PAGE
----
In the second half of the 1970s, Indonesia’s war against the people of East Timor caused the largest loss of life relative to population since the Holocaust. Reputable and widely used demographic techniques have shown that 30 per cent of East Timor’s population died during the war. What did the Australian Government know about the catastrophe in East Timor? Early warning of impending catastrophe and the political will to act on the warnings are key components of the Responsibility to Protect (R2P). This is a principle in international politics that refers to a state’s responsibility to protect its own citizens from genocide, war crimes, ethnic cleansing and crimes against humanity, as well as from incitement of such conduct. States remain primarily responsible for protecting their citizens, but the R2P principle envisages that a broad range of policy measures be open to the international community where states have manifestly failed to exercise this primary responsibility.
The overwhelming majority of the deaths in East Timor occurred due to starvation in a military-induced famine between 1977 and 1979. While former Australian Prime Minister Gough Whitlam is justifiably criticised for his diplomacy in the lead-up to the Indonesian invasion, it was his successor, Malcolm Fraser, who was Prime Minister during this genocidal period. Fraser and his Government made a concerted effort to reduce support for East Timor and increase support for Indonesia, which was committing war crimes of genocidal proportions. His Government ordered the interdiction of supply boats carrying humanitarian aid from Darwin to East Timor; the surveillance and arrest of activists who tried to communicate by radio from the Northern Territory; and the denial of a visitor’s visa to José Ramos-Horta and other East Timorese independence campaigners. An Australian Parliamentarian who supported the East Timorese, Ken Fry, was targeted by the Australian Security Intelligence Organisation (ASIO), which monitored the telecommunications, bank accounts and other activities of East Timor activists. In addition, the Criminal Investigation Division of the Commonwealth Police (forerunner to the Australian Federal Police) investigated the ACT branch of the Australia East Timor Association, of which Fry was patron.
Fraser and his Foreign Minister, Andrew Peacock, ensured that Australia became the only Western country to officially recognise Indonesia’s annexation of East Timor. While both were keen to recognise Indonesia’s sovereignty over East Timor, there was considerable opposition from the Australian public. Informed that Indonesia planned to integrate East Timor on its independence day, 17 August 1976, the Australian Government requested that Indonesia bring the date forward by one month. It stressed to the Indonesians that the Australian Parliament was scheduled to reassemble on 17 August, and any announcement on that day would embarrass the Fraser Government. Accordingly, Indonesia announced the integration on 17 July 1976, during the Australian Parliamentary recess.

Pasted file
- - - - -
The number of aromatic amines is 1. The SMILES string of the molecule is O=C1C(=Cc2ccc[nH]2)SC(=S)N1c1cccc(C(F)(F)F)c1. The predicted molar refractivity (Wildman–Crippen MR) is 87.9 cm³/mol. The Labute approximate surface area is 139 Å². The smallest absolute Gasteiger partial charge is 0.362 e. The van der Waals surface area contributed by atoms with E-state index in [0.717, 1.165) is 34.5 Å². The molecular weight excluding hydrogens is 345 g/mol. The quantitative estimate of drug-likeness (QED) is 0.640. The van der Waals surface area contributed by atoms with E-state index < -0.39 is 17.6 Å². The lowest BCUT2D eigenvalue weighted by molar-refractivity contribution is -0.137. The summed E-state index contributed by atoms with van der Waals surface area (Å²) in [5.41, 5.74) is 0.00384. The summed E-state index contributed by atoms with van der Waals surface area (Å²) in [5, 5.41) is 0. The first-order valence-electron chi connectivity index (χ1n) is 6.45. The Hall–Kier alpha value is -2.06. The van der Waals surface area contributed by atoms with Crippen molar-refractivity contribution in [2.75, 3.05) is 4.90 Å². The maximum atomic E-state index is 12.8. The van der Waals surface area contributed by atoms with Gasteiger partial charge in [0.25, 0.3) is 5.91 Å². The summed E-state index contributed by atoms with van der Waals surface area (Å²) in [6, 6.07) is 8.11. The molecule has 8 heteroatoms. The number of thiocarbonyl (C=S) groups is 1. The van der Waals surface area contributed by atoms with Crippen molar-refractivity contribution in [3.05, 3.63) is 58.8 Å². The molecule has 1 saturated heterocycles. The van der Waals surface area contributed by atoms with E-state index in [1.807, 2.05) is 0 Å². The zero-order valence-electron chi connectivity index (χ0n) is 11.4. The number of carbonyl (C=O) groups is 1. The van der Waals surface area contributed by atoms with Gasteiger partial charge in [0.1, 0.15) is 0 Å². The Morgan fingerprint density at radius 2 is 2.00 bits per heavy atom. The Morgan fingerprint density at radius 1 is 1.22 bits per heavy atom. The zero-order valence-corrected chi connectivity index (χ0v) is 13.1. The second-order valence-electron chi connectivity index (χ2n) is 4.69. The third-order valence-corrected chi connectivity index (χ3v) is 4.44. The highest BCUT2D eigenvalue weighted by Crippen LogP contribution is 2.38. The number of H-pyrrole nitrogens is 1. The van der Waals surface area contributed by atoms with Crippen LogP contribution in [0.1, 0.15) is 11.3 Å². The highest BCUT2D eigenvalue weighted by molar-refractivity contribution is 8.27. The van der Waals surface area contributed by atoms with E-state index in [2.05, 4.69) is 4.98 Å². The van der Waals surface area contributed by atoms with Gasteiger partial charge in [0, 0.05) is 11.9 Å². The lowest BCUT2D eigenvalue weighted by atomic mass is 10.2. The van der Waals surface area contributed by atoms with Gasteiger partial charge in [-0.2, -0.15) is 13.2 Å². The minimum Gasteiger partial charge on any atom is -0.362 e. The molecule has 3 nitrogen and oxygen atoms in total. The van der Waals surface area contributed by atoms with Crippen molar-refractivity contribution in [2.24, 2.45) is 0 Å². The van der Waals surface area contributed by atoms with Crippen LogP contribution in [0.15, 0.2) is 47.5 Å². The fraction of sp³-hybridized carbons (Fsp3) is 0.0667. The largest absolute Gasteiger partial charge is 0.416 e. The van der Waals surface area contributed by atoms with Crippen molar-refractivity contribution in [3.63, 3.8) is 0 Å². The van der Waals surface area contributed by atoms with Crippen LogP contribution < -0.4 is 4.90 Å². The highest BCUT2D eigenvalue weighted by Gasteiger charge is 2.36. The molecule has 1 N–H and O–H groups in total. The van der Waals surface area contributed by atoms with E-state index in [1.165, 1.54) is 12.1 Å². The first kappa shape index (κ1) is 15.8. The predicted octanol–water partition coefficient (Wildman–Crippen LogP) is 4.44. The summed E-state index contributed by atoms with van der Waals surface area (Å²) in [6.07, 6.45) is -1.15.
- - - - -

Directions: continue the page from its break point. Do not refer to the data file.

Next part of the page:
Fraser’s visit to Jakarta in October 1976 presented him with a challenge; his Indonesian hosts were keen to have him state publicly that Australia supported their takeover of East Timor. Indeed, the Indonesian Ambassador to Australia informed Fraser beforehand that President Suharto would want him to speak about the East Timor question as a first priority. When Fraser arrived in Jakarta, the Speaker of the Indonesian Parliament specifically invited him to comment on East Timor. But Fraser was all too aware of the Australian electorate’s hostility to the takeover. Thus, in his public statements on East Timor he repeated that Australia’s position was well known and had been explained many times in Parliament by the Foreign Minister.
At his meeting with Suharto, Fraser asked for understanding of Australia’s difficulties in formally accepting integration, and for time to overcome these difficulties. So concerned was the Fraser Government about the Australian public’s hostility to any recognition of Indonesia’s takeover that the Department of Foreign Affairs avoided getting formal legal advice on the question of de facto recognition of the incorporation of East Timor in Indonesia. It feared getting an embarrassing answer, which would make it difficult to sustain the declared policy of the Australian Government.